A narrative history of the John Birch Society by a daughter of one of the infamous ultraconservative organization’s founding fathers Long before the rise of the Tea Party movement and the prominence of today’s religious Right, the John Birch Society, first established in 1958, championed many of... show more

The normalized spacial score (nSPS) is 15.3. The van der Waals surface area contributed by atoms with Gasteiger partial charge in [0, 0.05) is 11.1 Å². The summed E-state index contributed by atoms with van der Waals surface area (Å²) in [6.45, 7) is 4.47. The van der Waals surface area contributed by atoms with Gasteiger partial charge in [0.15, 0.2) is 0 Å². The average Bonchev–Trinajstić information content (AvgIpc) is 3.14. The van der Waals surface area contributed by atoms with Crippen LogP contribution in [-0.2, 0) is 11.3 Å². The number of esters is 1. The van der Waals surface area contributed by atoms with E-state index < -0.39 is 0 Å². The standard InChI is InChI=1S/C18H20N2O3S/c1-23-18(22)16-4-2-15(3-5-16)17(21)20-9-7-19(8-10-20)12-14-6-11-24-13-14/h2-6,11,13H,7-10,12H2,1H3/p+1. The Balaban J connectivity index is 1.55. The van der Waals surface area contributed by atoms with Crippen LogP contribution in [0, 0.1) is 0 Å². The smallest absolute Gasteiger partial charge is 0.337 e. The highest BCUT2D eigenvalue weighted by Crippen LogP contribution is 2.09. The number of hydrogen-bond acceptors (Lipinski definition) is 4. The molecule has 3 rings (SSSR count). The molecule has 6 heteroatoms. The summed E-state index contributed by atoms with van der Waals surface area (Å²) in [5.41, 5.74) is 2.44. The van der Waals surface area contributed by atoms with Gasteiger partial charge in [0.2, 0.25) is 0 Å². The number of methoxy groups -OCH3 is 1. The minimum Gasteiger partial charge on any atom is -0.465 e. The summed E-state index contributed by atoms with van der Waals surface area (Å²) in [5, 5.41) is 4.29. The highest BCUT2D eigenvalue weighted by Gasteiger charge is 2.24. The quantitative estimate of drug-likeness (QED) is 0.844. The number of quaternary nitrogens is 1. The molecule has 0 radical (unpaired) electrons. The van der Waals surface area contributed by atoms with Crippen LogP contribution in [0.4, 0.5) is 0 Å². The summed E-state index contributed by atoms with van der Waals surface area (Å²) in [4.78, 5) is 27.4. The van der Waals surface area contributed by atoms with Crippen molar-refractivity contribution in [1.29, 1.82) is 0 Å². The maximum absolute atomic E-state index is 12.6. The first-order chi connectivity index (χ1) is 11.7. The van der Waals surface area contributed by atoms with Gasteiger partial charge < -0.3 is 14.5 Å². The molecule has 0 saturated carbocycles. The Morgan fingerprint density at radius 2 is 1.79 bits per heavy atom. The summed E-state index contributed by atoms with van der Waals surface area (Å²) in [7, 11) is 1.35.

A narrative history of the John Birch Society by a daughter of one of the infamous ultraconservative organization’s founding fathers Long before the rise of the Tea Party movement and the prominence of today’s religious Right, the John Birch Society, first established in 1958, championed many of the same radical causes touted by ultraconservatives today, including campaigns against abortion rights, gay rights, gun control, labor unions, environmental protections, immigrant rights, social and welfare programs, the United Nations, and even water fluoridation. Worshipping its anti-Communist hero Joe McCarthy, the Birch Society is perhaps most notorious for its red-baiting and for accusing top politicians, including President Dwight Eisenhower, of being Communist sympathizers. It also labeled John F. Kennedy a traitor and actively worked to unseat him. The Birch Society boasted a number of notable members, including Fred Koch, father of Charles and David Koch, who are using their father’s billions to bankroll fundamentalist and right-wing movements today. The daughter of one of the society’s first members and a national spokesman about the society, Claire Conner grew up surrounded by dedicated Birchers and was expected to abide by and espouse Birch ideals. When her parents forced her to join the society at age thirteen, she became its youngest member of the society. From an even younger age though, Conner was pressed into service for the cause her father and mother gave their lives to: the nurturing and growth of the JBS. She was expected to bring home her textbooks for close examination (her mother found traces of Communist influence even in the Catholic school curriculum), to write letters against “socialized medicine” after school, to attend her father’s fiery speeches against the United Nations, or babysit her siblings while her parents held meetings in the living room to recruit members to fight the war on Christmas or (potentially poisonous) water fluoridation. Conner was “on deck” to lend a hand when JBS notables visited, including founder Robert Welch, notorious Holocaust denier Revilo Oliver, and white supremacist Thomas Stockheimer. Even when she was old enough to quit in disgust over the actions of those men, Conner found herself sucked into campaigns against abortion rights and for ultraconservative presidential candidates like John Schmitz. It took momentous changes in her own life for Conner to finally free herself of the legacy of the John Birch Society in which she was raised. In Wrapped in the Flag, Claire Conner offers an intimate account of the society —based on JBS records and documents, on her parents’ files and personal writing, on historical archives and contemporary accounts, and on firsthand knowledge—giving us an inside look at one of the most radical right-wing movements in US history and its lasting effects on our political discourse today.